While working toward fitness goals is a worthwhile endeavor, it’s also important to love the body you’re living in today. Equestrian fitness coach Leah Hinnefield of The Athletic Rider explains.
When did we become of society of self-loathing women? When did women find comfort in food and discomfort in self-acceptance? What is it going to take to turn this horse on his haunches?
As a rider-fitness trainer and coach, my hardest job is not convincing a rider how important it is to get fit to ride better: that hurdle is actually more like a baby green jump. The most challenging part of what I do is to convince a rider to forgive herself and love herself: not all riders, but many. Too many. Think of that as something like a Grand Prix jump-off kind of hurdle.
I encourage and coach a rider to love herself on Day 1 with all the jiggles and rolls that may go with it, on Day 30 when things may not have changed as much as hoped for, and on Day 60 when it is time to graduate and take on more personal responsibility surrounding her daily fitness and nutrition choices. I coach her to forgive herself for not doing as well as she hoped or for missing a workout (within reason … they don’t call me Coach Tough Love for nothing.) Dusting off and starting with a clean slate are unwritten policies of boot camp. Here is the tricky part:
Self-acceptance doesn’t mean you stop trying to improve for tomorrow.
Working to improve does not mean you have to hate yourself today.
I am going to let in you on something that might freak out some of you. We take “before” pictures in our rider fitness boot camps. Yup: the ladies take photos on Day 1. Those most committed to the process will share those photos with the group. While posting “before” photos is not a requirement, it is strongly encouraged. Why? There is, interestingly, a strong correlation between those who do post “before” photos and overall success rate in boot camp. Something happens after a rider takes that leap of faith. She sees her starting place. She can reflect on the path that led her to Day 1. A rider sheds the clothing she hides behind and sheds denial. She has a chance to embrace who she is while preparing herself to make a change without judgment.
Now, not all riders join boot camp to lose weight. Some are thin and need to gain muscle. Some are fit and just want a challenge. With the variety of goals, one thing remains constant: many riders don’t see their own beauty and value, at least not on Day 1.
The act of sharing photos also creates an instant community among the ladies in the group. They go from strangers in an online group to a fitness family. Virtual high fives and posts of “well done” fill the group newsfeed. The groups with the greatest success develop that incredible connection early on. They carry each other in ways I simply could not do were I coaching each of them alone. There’s an incredible power in positive peer pressure. Don’t knock it!
We also have a no-weighing or measuring rule for 30 days: no scales, no daily judgments. No chance to feel failure because you are retaining water and the scale went up 1 pound — as is expected in a new fitness program. During those 30 days (and all of boot camp,) riders are encouraged to take “sweaty selfies.”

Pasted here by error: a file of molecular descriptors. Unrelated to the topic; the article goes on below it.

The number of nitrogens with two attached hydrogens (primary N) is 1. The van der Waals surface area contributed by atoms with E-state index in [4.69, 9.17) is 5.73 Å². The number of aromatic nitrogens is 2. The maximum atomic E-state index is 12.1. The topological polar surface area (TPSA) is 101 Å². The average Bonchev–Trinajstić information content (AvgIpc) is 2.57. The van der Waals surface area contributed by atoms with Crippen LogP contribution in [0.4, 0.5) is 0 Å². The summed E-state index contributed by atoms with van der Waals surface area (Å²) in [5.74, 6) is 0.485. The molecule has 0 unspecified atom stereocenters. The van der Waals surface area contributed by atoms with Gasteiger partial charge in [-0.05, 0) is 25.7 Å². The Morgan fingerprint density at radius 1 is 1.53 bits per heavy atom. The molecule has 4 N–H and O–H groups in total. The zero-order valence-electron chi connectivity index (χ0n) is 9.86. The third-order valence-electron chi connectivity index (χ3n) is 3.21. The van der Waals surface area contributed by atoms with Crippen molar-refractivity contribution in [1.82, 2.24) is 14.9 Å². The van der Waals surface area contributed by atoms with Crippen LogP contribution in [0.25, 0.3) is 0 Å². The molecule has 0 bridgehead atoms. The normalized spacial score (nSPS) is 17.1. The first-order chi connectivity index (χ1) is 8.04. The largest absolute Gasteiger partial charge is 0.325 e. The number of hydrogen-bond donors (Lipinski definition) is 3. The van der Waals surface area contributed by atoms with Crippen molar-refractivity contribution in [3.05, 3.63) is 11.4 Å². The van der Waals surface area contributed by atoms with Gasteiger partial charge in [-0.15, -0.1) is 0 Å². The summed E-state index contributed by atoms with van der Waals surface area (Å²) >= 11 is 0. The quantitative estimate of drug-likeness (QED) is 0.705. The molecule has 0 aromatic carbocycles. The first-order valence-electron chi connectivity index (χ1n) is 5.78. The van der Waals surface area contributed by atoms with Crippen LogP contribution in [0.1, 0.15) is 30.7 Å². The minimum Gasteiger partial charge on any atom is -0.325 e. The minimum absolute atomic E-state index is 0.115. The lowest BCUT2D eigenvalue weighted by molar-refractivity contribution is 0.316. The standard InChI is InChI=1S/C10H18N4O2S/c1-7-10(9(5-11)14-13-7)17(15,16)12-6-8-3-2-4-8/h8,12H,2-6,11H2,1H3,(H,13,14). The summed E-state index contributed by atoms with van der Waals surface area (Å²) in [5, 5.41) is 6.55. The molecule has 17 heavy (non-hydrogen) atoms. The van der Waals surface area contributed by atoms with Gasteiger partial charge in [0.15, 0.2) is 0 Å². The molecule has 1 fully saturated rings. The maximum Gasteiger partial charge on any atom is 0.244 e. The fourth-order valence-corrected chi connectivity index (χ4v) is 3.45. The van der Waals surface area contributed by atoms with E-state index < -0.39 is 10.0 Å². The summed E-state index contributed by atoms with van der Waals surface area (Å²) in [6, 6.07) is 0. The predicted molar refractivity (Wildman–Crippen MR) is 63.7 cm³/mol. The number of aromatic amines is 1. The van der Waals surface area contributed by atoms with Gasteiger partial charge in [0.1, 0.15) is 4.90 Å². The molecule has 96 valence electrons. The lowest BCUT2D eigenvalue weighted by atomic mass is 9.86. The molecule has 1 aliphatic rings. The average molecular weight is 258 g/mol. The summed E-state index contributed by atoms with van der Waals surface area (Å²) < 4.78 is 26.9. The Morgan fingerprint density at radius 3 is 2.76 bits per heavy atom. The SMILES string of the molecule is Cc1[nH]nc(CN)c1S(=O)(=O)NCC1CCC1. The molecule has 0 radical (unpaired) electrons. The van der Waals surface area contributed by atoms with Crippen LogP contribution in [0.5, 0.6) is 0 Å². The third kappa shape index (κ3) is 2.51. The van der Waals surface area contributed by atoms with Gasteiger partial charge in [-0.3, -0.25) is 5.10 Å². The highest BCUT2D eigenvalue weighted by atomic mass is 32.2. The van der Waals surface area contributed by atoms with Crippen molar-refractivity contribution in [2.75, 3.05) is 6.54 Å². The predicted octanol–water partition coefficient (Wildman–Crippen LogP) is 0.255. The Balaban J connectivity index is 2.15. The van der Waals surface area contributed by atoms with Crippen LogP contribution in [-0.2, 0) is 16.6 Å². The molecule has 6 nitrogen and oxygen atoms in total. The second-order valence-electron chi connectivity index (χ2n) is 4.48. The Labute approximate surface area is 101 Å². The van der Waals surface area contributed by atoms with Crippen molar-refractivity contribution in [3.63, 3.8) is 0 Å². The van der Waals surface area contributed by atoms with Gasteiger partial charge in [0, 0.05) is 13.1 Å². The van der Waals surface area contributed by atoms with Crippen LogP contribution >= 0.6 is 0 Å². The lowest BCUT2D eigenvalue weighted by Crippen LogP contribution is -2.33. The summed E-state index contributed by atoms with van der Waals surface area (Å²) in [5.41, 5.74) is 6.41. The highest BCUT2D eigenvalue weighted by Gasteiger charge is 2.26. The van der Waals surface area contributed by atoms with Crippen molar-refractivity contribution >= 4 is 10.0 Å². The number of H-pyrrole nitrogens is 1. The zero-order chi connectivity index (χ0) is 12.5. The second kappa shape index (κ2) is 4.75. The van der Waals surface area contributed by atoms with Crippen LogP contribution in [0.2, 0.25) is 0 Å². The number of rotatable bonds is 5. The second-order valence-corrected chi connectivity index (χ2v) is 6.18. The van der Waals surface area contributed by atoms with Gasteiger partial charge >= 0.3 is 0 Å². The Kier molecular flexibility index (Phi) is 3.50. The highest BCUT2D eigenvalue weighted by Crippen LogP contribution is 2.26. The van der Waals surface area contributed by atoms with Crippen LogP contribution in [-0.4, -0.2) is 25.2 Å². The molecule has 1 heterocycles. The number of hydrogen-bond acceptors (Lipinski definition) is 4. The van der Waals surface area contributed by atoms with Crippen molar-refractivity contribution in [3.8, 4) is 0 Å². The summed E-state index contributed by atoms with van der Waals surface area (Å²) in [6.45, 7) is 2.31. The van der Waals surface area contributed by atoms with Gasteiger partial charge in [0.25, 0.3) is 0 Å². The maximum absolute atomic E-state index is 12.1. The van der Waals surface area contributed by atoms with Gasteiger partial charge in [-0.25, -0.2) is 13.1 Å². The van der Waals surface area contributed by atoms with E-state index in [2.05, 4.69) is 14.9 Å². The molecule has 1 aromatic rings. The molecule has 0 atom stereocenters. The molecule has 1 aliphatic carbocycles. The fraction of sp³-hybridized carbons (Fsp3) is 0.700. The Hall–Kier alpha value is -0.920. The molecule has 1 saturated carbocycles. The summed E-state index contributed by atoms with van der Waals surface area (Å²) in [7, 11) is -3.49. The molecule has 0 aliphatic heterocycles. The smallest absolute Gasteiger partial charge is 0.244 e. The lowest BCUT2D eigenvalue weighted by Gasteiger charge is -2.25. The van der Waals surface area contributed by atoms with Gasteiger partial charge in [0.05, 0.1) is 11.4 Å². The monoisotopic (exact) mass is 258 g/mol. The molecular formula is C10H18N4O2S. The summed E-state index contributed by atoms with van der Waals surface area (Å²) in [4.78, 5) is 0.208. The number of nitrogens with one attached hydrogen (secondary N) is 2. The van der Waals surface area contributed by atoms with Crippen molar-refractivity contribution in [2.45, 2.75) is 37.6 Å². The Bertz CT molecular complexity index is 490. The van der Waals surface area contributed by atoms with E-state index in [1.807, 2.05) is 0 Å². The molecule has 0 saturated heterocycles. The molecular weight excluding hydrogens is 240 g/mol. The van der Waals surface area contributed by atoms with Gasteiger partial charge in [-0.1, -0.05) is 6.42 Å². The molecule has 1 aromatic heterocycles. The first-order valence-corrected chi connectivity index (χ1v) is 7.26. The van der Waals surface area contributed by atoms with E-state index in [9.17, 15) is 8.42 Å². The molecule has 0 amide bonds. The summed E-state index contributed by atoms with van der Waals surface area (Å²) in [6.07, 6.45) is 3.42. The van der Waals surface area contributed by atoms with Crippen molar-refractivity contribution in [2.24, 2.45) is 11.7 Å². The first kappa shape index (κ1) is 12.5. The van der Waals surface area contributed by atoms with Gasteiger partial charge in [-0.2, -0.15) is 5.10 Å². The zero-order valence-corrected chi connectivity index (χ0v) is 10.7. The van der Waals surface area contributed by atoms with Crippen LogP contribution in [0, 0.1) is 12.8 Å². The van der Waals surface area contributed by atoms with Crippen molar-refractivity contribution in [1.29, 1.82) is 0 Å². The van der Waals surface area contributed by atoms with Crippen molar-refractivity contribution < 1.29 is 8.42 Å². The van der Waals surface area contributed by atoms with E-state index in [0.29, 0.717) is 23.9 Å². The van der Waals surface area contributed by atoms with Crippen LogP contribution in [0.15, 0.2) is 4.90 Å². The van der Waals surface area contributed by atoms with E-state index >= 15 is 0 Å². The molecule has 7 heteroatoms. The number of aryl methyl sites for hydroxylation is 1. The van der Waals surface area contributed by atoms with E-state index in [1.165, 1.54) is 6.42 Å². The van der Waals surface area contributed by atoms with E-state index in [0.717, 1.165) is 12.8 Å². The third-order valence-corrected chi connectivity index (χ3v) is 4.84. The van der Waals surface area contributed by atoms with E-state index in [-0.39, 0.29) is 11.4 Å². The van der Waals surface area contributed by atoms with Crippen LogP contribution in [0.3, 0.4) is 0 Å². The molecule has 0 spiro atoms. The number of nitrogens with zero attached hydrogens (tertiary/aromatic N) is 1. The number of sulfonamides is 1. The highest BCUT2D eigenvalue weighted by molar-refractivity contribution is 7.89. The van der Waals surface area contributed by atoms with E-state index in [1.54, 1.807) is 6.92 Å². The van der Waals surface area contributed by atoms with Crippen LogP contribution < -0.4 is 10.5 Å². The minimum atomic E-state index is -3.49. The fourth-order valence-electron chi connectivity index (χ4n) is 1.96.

YES … and with good reason.
Something magical happens around the three-week mark. A rider’s skin starts to glow. By four to five weeks, she looks younger, and her face looks firm. Fine lines disappear. She can’t see it just yet because she is likely focused on something else — like whether her saddle or breeches or jeans or whatever makes her butt look too big. She is worried about the scale or if she is doing her workout properly. But we can see a change — every single time, in every single rider. Someone will comment. And another. Then another. And finally the rider will see herself with fresh eyes.
Bingo. Win. Success.
Concerns over saddle size are replaced with selfies full of smiles. Instead of posting about how many pounds she wants to lose, she will post about how excited she is to do her first unmodified burpee. Sure, by Day 60 a rider shares how many girth sizes she went down or how many pounds vanished — but it is different. It is more factual. It is less important. The sense of completion far outweighs the scale. She is looking forward to meeting a new challenge. Dare I say… she likes herself?
The Athletic Rider is about helping riders get fit to ride better: there is no question about that. But along the way something even more amazing happens. A rider learns to get fit to be better, to love better, to live better.
It’s time all riders worried less about if the saddle makes any butt look big. Instead each one should simply take the steps to make sure she is fit enough to perform in that saddle. Focus on fitness and I can tell you without question — that saddle size will take care of itself.
Leah Hinnefeld is a lifelong equestrian who spent over a decade studying hoof health and metabolism in horses before turning her attention to rider fitness. Leah is a personal trainer certified by the National Academy of Sports Fitness and offers Virtual Fitness Training for riders and horse lovers. You can learn more about how to get fit to ride at http://theathleticrider.